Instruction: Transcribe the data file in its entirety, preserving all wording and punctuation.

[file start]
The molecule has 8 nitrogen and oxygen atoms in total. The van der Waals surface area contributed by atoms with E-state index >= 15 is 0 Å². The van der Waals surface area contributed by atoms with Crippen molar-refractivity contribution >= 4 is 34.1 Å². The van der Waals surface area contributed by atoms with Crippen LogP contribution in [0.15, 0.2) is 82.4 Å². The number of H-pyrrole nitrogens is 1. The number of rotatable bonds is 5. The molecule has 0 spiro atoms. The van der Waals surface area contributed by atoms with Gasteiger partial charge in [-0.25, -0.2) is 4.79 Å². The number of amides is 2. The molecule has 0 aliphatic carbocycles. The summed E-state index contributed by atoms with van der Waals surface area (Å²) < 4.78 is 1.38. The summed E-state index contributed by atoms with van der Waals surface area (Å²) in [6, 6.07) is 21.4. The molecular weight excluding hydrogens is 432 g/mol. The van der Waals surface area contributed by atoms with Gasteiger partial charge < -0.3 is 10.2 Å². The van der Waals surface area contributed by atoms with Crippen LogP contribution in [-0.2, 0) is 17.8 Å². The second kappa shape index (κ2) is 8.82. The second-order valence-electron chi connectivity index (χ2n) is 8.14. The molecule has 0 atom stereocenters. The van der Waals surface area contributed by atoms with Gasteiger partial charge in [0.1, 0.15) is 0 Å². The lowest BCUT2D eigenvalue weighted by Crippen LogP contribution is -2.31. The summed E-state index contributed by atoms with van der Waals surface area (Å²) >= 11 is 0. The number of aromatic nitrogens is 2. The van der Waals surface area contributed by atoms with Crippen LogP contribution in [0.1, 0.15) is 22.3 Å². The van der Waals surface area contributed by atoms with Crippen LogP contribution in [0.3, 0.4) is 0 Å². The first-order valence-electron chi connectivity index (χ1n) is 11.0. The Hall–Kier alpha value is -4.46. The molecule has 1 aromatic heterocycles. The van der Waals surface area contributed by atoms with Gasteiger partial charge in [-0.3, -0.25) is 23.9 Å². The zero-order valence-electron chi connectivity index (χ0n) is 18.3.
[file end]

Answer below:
The molecule has 8 nitrogen and oxygen atoms in total. The van der Waals surface area contributed by atoms with E-state index >= 15 is 0 Å². The van der Waals surface area contributed by atoms with Crippen molar-refractivity contribution >= 4 is 34.1 Å². The van der Waals surface area contributed by atoms with Crippen LogP contribution in [0.15, 0.2) is 82.4 Å². The number of H-pyrrole nitrogens is 1. The number of rotatable bonds is 5. The molecule has 0 spiro atoms. The van der Waals surface area contributed by atoms with Gasteiger partial charge in [-0.25, -0.2) is 4.79 Å². The number of amides is 2. The molecule has 0 aliphatic carbocycles. The summed E-state index contributed by atoms with van der Waals surface area (Å²) < 4.78 is 1.38. The summed E-state index contributed by atoms with van der Waals surface area (Å²) in [6, 6.07) is 21.4. The molecular weight excluding hydrogens is 432 g/mol. The van der Waals surface area contributed by atoms with Gasteiger partial charge < -0.3 is 10.2 Å². The van der Waals surface area contributed by atoms with Crippen LogP contribution in [-0.2, 0) is 17.8 Å². The second kappa shape index (κ2) is 8.82. The second-order valence-electron chi connectivity index (χ2n) is 8.14. The molecule has 0 atom stereocenters. The van der Waals surface area contributed by atoms with Gasteiger partial charge in [0.1, 0.15) is 0 Å². The lowest BCUT2D eigenvalue weighted by Crippen LogP contribution is -2.31. The summed E-state index contributed by atoms with van der Waals surface area (Å²) >= 11 is 0. The number of aromatic nitrogens is 2. The van der Waals surface area contributed by atoms with Crippen LogP contribution in [0.1, 0.15) is 22.3 Å². The van der Waals surface area contributed by atoms with Crippen LogP contribution in [0.3, 0.4) is 0 Å². The first-order valence-electron chi connectivity index (χ1n) is 11.0. The Hall–Kier alpha value is -4.46. The molecule has 1 aromatic heterocycles. The van der Waals surface area contributed by atoms with Gasteiger partial charge in [-0.3, -0.25) is 23.9 Å². The zero-order valence-electron chi connectivity index (χ0n) is 18.3.